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Remote Network Monitoring (RMON) will allow monitors and consoles in Roadster Corp.’s network to monitor data by following standards specifications. RMON operates under a client-server model whereby the probes act as servers while the monitoring agents as clients. It is critical to have a set up that will monitor the network efficiently (Dees & Rahman, 2015).
Location of probes
The RMON probe will be installed in collision domains to monitor each network remote collision domain. This will ensure real-time monitoring data or statistics can be captured. In Roadster Corp.’s network, the probes will be installed in switches to monitor each port in the switch (Guo et al., 2019).
In-line traps will be also used whereby they are inserted into a network line directly. In this case, the traps have probes attached to them to monitor the network within the link. This process will be applicable in Roadster Corp. since the internal network will be utilizing Ethernet cables which provide coper connection which is easy to trap.
The diagram below shows where the RMON probes are located:
Figure 2: Author’s diagram showing the locations of RMON Probes
In this case, Severs do not have the probes configured since their interfaces are monitored from the switch. However, the host can have the probes configured too if need be. In-line tap is used in the link between the modem and external firewall. The inline is used since the modem may not be supporting the probes because in most cases it is supplied by the internet service provider. For that reason, it becomes easy to use the In-line tap.
The probes will monitor various parameters from ports. A probe in a switch can monitor all ports of the switch and determine uptime and traffic. Through the traffics one can determine the number of packets sent and received.
The probes capture the network traffic bandwidth which is critical. This means that the network administrator can set thresholds in the SNMP manager. Alarms are set off when the threshold is exceeded and the administrator is notified.
The network management will have the SNMP manager installed that will enable communication with the RMON probes. It is important to note that RMON probes are an extension of the SMNP. That means they utilize the same communication process as used by SNMP.
The RMON rely on Server-Client model where the monitoring agents capture data and send it to the managers. The RMON probes will be placed in network positions such that they can communicate with the network management stations that is the SNMP manager server. The firewall will be reconfigured to allow to and from communications (Guo et al., 2019).
The diagram below shows communication between the RMON probe and management station:
Figure 3: Author’s diagram showing communication between the management station and RMON probe
Information to be captured
RMON probes capture key information which is used in network management. This information is used to make key decisions in network management. For example, one can predict a problem before it occurs by checking the network trend from the probes.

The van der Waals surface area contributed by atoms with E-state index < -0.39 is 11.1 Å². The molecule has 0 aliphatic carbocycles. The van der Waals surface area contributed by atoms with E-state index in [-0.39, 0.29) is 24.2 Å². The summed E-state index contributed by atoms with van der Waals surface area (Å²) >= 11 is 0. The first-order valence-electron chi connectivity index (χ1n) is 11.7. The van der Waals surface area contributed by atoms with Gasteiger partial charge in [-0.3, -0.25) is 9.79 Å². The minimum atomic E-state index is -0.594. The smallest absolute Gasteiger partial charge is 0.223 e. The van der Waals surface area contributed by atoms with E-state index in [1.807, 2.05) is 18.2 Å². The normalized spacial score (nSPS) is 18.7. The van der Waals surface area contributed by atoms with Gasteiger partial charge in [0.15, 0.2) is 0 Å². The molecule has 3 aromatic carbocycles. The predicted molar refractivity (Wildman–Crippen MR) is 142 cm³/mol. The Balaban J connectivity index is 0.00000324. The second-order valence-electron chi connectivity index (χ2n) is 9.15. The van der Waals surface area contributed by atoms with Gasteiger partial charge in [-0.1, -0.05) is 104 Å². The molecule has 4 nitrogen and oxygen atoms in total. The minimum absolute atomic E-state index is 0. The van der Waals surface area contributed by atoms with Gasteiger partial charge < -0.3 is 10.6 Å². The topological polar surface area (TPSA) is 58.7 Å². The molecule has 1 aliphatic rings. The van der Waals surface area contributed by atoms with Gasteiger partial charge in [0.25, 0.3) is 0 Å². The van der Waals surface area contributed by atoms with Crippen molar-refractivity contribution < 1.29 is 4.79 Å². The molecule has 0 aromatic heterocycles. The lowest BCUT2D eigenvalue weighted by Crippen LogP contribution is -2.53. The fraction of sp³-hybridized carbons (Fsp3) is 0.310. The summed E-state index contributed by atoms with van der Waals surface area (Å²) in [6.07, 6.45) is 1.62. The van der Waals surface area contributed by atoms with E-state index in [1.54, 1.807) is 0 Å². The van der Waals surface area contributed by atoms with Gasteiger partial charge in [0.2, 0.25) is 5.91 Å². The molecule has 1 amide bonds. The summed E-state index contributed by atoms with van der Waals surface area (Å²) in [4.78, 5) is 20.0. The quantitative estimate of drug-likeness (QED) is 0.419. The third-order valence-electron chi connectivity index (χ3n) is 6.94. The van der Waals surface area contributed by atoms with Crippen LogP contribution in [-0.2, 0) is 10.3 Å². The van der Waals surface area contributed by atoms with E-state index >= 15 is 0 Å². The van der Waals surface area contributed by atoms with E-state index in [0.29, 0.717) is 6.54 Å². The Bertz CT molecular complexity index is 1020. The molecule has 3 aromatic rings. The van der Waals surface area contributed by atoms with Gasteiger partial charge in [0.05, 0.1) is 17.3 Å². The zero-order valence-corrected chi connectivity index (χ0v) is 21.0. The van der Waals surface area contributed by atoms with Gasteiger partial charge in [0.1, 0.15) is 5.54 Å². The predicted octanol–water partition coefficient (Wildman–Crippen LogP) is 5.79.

By capturing traffic in ports it becomes easier to detect traffic congestion, excessive collisions and number of packets dropped. In case of congestion the network administrator will have to clear it and upgrade the network devices if possible to make sure it doesn’t occur again. The same applies to excessive collisions (Dees & Rahman, 2015).
RMON allows sampling of monitoring data over time. This provides history which can be used for reference in case a problem occurs allowing the network manager to establish the real cause of the problem. Events such as network spikes can also trigger alarms that notify administrators on matters that need to be attended to. In this way, it becomes easier to solve problems in the network and prevent potential incidents which could take the network down.
RMON has features that systematically classify data making it easy to use. The administrator can access statics for the network interfaces. The interfaces provide key information such as the number of packets through the network as well as the type of packets. Through this information, the administrator can determine the interfaces which are not communicating and the protocols that are in use in the network.
Generally, RMON information will help Roadster Corp to manage the entire network. It will be easier to detect bottlenecks, network congestions within the network, unusual collisions and errors, bandwidth usage, downtime and interfaces which are down. By having this information at hand it becomes easier to troubleshoot the network than going to each device and trying to establish where the problem is. Proactive management becomes possible since the network manager will be able to obtain the device information in advance.
- Dees, K., & Rahman, S. (2015). Enhancing Infrastructure Security in Real Estate. arXiv preprint arXiv:1512.00064.
- Guo, Y., Lin, T., Liang, K., & Chen, G. (2019, March). Network Quality Monitoring for Typical Power Services. In 2019 IEEE 3rd Information Technology, Networking, Electronic and Automation Control Conference (ITNEC) (pp. 1437-1441). IEEE.
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